Third, make yourself comfortable. In a classroom setting, scope out the nearest restroom to your class and sit near the door to minimize distractions if you need to scoot out for a moment. Consider taking a pelvic seat cushion if your classes are long to minimize discomfort. If you are commuting, as I did, know where all the bathrooms are along your route, and give yourself extra time to get to class in case you need to stop. If you are part of a group project, try to meet with your team members at your home when possible so that you are comfortable with the environment. Other comfort measures might include wearing comfortable clothes, using stick-on heating pads over your lower abdomen, bring your own water and snacks, or taking a pyridium/AZO before you sit down in class to maximize the time you are comfortable. If needed, don’t be shy about asking for a placard or pass to park in the disability parking area of campus. Being that much closer to the restrooms when you park can really help reduce the anxiety.
Fourth, consider an alternative venue for your education. Today, there are many choices in addition to to the traditional brick and mortar campuses. I currently teach an online nutrition class for University of Phoenix to a wide variety of non-traditional students. Online courses offer a great deal of flexibility for people who travel frequently for work, parents of young children, people in the military, and people with disabilities. In most cases, you can do your work for online courses when you are available, even in the middle of the night, rather than be confined to the class schedule of a ground school. If you are comparing tuition costs of online vs. traditional schools, be sure to calculate the amount you will save on transportation, parking, and even printer ink and paper since all assignments are submitted electronically. Most of my students consider this savings a huge benefit to attending class online. Of course, two of the greatest perks are being able to attend class in your pajamas and use the bathroom any time you want to!
Finally, as I alluded to before, don’t be afraid to take it slow. Consider what your interests and talents are and start with one or two classes, especially if you are not sure what you want to major in. Use this time to explore your options and develop your personal coping skills for navigating the educational system with a chronic condition. In addition, many universities and community colleges offer certificate programs as an alternative to degree granting programs, offering credentials in subjects like health education and internet technology.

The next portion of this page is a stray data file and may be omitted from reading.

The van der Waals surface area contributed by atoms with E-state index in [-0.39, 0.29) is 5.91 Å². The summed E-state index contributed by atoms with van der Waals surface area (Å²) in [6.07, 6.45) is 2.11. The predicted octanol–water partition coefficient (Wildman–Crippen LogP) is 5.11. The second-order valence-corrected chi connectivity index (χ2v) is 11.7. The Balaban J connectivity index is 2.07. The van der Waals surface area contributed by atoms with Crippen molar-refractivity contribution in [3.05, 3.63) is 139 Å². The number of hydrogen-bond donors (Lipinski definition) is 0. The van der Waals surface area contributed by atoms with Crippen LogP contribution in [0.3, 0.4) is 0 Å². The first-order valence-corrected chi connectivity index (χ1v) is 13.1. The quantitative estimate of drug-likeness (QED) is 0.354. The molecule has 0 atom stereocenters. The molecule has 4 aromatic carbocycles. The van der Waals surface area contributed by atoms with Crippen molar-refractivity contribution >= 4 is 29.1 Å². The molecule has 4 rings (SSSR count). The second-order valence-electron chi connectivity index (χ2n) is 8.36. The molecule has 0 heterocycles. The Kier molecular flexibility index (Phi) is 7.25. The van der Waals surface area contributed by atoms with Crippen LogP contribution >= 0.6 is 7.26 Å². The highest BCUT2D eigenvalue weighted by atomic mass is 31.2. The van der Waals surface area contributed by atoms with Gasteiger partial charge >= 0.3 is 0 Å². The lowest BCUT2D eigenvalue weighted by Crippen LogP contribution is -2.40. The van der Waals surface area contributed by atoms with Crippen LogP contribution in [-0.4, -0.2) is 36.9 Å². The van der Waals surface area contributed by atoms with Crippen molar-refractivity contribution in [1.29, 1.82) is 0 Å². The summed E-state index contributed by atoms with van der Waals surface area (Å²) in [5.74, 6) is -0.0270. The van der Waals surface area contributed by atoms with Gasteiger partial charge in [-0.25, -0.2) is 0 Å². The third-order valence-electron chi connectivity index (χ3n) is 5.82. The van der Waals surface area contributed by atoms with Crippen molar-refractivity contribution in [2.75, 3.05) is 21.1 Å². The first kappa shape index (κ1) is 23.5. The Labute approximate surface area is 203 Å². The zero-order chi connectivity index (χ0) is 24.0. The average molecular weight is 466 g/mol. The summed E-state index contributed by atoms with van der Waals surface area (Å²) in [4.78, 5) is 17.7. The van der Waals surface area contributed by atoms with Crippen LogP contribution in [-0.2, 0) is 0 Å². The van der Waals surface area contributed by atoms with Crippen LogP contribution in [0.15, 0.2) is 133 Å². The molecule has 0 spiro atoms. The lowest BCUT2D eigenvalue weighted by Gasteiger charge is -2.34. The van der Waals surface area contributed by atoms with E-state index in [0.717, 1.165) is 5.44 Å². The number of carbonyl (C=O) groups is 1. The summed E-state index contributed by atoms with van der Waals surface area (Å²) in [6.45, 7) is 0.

It took me a total of six years to get my Master’s degree, and I have to say going back to school was one of the best decisions I ever made. I expanded my ideas about the world, fine-tuned my writing, and more than anything, reminded my family and myself that I am an intelligent and valuable person, despite my condition. Unlike some people who seem to skip through school effortlessly, I felt that not only did I really earn my degree, but I also learned to be persistent in reaching for my goals.
Author, Speaker, Patient Advocate
Helping Yourself Is the First Step to Getting Well
For step by step guidance for creating your own personal interstitial cystitis meal plan, see: Confident Choices®: Customizing the Interstitial Cystitis Diet.
For some basic, family-style, IC bladder-friendly recipes, see: Confident Choices®: A Cookbook for Interstitial Cystitis and Overactive Bladder
For health care workers: Interstitial Cystitis: A Guide for Nutrition Educators